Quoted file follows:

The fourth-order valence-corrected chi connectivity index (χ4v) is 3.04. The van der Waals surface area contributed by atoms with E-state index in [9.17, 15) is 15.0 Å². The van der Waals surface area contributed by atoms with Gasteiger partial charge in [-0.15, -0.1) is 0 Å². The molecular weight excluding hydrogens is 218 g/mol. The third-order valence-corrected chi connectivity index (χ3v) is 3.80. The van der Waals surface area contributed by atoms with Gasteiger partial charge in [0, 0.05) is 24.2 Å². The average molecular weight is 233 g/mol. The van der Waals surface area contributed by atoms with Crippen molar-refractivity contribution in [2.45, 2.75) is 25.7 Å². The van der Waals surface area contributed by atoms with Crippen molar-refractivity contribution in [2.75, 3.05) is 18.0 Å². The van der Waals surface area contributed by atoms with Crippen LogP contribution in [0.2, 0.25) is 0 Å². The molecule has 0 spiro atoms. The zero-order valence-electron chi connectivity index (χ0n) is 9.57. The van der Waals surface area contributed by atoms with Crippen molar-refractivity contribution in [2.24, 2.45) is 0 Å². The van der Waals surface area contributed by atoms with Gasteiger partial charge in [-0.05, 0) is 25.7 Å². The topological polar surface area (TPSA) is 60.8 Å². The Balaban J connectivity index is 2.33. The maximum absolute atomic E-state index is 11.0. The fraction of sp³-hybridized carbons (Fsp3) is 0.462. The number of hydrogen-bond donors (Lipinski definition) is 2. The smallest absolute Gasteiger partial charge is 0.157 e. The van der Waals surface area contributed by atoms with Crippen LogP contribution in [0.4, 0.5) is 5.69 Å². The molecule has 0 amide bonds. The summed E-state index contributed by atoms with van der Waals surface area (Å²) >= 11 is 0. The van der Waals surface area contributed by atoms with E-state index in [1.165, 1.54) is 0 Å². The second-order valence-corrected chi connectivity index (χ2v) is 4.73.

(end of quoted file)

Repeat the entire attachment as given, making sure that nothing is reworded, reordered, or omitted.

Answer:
The fourth-order valence-corrected chi connectivity index (χ4v) is 3.04. The van der Waals surface area contributed by atoms with E-state index in [9.17, 15) is 15.0 Å². The van der Waals surface area contributed by atoms with Gasteiger partial charge in [-0.15, -0.1) is 0 Å². The molecular weight excluding hydrogens is 218 g/mol. The third-order valence-corrected chi connectivity index (χ3v) is 3.80. The van der Waals surface area contributed by atoms with Gasteiger partial charge in [0, 0.05) is 24.2 Å². The average molecular weight is 233 g/mol. The van der Waals surface area contributed by atoms with Crippen molar-refractivity contribution in [2.45, 2.75) is 25.7 Å². The van der Waals surface area contributed by atoms with Crippen molar-refractivity contribution in [2.75, 3.05) is 18.0 Å². The van der Waals surface area contributed by atoms with Crippen LogP contribution in [0.2, 0.25) is 0 Å². The molecule has 0 spiro atoms. The zero-order valence-electron chi connectivity index (χ0n) is 9.57. The van der Waals surface area contributed by atoms with Crippen molar-refractivity contribution in [2.24, 2.45) is 0 Å². The van der Waals surface area contributed by atoms with Gasteiger partial charge in [-0.05, 0) is 25.7 Å². The topological polar surface area (TPSA) is 60.8 Å². The Balaban J connectivity index is 2.33. The maximum absolute atomic E-state index is 11.0. The fraction of sp³-hybridized carbons (Fsp3) is 0.462. The number of hydrogen-bond donors (Lipinski definition) is 2. The smallest absolute Gasteiger partial charge is 0.157 e. The van der Waals surface area contributed by atoms with Crippen LogP contribution in [0.4, 0.5) is 5.69 Å². The molecule has 0 amide bonds. The summed E-state index contributed by atoms with van der Waals surface area (Å²) >= 11 is 0. The van der Waals surface area contributed by atoms with E-state index in [1.165, 1.54) is 0 Å². The second-order valence-corrected chi connectivity index (χ2v) is 4.73.